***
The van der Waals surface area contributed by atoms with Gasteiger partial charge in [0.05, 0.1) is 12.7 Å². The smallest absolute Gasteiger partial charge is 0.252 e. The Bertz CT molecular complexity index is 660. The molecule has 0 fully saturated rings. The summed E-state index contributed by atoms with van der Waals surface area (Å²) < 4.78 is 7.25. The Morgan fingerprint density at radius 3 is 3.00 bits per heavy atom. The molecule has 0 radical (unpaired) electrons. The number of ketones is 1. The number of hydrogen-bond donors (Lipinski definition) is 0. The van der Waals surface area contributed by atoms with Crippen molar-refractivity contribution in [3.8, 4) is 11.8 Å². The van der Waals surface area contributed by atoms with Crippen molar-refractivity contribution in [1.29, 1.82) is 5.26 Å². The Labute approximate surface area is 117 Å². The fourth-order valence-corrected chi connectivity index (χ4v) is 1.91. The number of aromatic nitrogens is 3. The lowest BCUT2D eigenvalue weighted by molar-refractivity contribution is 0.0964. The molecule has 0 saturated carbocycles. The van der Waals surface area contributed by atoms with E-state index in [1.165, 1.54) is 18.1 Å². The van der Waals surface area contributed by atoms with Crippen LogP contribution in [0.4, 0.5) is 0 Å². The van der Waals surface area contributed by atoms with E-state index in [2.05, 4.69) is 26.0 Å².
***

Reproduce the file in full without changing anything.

The van der Waals surface area contributed by atoms with Gasteiger partial charge in [0.05, 0.1) is 12.7 Å². The smallest absolute Gasteiger partial charge is 0.252 e. The Bertz CT molecular complexity index is 660. The molecule has 0 fully saturated rings. The summed E-state index contributed by atoms with van der Waals surface area (Å²) < 4.78 is 7.25. The Morgan fingerprint density at radius 3 is 3.00 bits per heavy atom. The molecule has 0 radical (unpaired) electrons. The number of ketones is 1. The number of hydrogen-bond donors (Lipinski definition) is 0. The van der Waals surface area contributed by atoms with Crippen molar-refractivity contribution in [3.8, 4) is 11.8 Å². The van der Waals surface area contributed by atoms with Crippen molar-refractivity contribution in [1.29, 1.82) is 5.26 Å². The Labute approximate surface area is 117 Å². The fourth-order valence-corrected chi connectivity index (χ4v) is 1.91. The number of aromatic nitrogens is 3. The lowest BCUT2D eigenvalue weighted by molar-refractivity contribution is 0.0964. The molecule has 0 saturated carbocycles. The van der Waals surface area contributed by atoms with E-state index in [1.165, 1.54) is 18.1 Å². The van der Waals surface area contributed by atoms with Crippen LogP contribution in [0.4, 0.5) is 0 Å². The van der Waals surface area contributed by atoms with E-state index in [2.05, 4.69) is 26.0 Å².